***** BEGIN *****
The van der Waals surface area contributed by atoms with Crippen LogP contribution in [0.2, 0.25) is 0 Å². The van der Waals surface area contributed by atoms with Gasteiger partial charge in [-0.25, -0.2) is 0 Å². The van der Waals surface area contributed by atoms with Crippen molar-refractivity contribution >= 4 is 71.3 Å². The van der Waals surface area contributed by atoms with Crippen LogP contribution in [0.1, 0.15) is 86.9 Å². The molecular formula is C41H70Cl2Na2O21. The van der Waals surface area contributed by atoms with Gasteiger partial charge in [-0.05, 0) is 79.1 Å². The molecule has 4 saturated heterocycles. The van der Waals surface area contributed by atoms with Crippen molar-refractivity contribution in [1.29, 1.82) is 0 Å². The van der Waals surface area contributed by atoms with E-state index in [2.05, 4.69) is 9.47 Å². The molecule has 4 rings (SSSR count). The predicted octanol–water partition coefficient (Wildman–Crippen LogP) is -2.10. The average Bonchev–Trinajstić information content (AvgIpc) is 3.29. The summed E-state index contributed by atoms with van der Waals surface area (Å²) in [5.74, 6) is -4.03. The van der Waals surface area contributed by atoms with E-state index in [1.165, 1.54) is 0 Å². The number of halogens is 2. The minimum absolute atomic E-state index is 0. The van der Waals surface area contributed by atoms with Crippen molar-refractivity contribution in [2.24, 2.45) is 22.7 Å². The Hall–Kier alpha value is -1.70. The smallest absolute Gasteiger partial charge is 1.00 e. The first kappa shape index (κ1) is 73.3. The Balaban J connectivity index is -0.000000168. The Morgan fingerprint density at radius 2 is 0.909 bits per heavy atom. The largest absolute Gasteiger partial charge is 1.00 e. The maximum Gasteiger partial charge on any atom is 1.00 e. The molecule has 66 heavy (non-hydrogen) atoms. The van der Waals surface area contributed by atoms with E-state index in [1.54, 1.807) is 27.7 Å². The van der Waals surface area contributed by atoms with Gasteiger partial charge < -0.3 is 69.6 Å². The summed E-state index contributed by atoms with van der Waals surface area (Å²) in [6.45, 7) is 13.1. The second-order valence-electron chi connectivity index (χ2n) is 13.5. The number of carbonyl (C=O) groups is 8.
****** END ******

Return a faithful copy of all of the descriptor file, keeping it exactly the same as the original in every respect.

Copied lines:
The van der Waals surface area contributed by atoms with Crippen LogP contribution in [0.2, 0.25) is 0 Å². The van der Waals surface area contributed by atoms with Gasteiger partial charge in [-0.25, -0.2) is 0 Å². The van der Waals surface area contributed by atoms with Crippen molar-refractivity contribution >= 4 is 71.3 Å². The van der Waals surface area contributed by atoms with Crippen LogP contribution in [0.1, 0.15) is 86.9 Å². The molecular formula is C41H70Cl2Na2O21. The van der Waals surface area contributed by atoms with Gasteiger partial charge in [-0.05, 0) is 79.1 Å². The molecule has 4 saturated heterocycles. The van der Waals surface area contributed by atoms with Crippen molar-refractivity contribution in [1.29, 1.82) is 0 Å². The van der Waals surface area contributed by atoms with E-state index in [2.05, 4.69) is 9.47 Å². The molecule has 4 rings (SSSR count). The predicted octanol–water partition coefficient (Wildman–Crippen LogP) is -2.10. The average Bonchev–Trinajstić information content (AvgIpc) is 3.29. The summed E-state index contributed by atoms with van der Waals surface area (Å²) in [5.74, 6) is -4.03. The van der Waals surface area contributed by atoms with E-state index in [1.165, 1.54) is 0 Å². The number of halogens is 2. The minimum absolute atomic E-state index is 0. The van der Waals surface area contributed by atoms with Crippen molar-refractivity contribution in [2.24, 2.45) is 22.7 Å². The Hall–Kier alpha value is -1.70. The smallest absolute Gasteiger partial charge is 1.00 e. The first kappa shape index (κ1) is 73.3. The Balaban J connectivity index is -0.000000168. The Morgan fingerprint density at radius 2 is 0.909 bits per heavy atom. The largest absolute Gasteiger partial charge is 1.00 e. The maximum Gasteiger partial charge on any atom is 1.00 e. The molecule has 66 heavy (non-hydrogen) atoms. The van der Waals surface area contributed by atoms with E-state index in [1.54, 1.807) is 27.7 Å². The van der Waals surface area contributed by atoms with Gasteiger partial charge < -0.3 is 69.6 Å². The summed E-state index contributed by atoms with van der Waals surface area (Å²) in [6.45, 7) is 13.1. The second-order valence-electron chi connectivity index (χ2n) is 13.5. The number of carbonyl (C=O) groups is 8.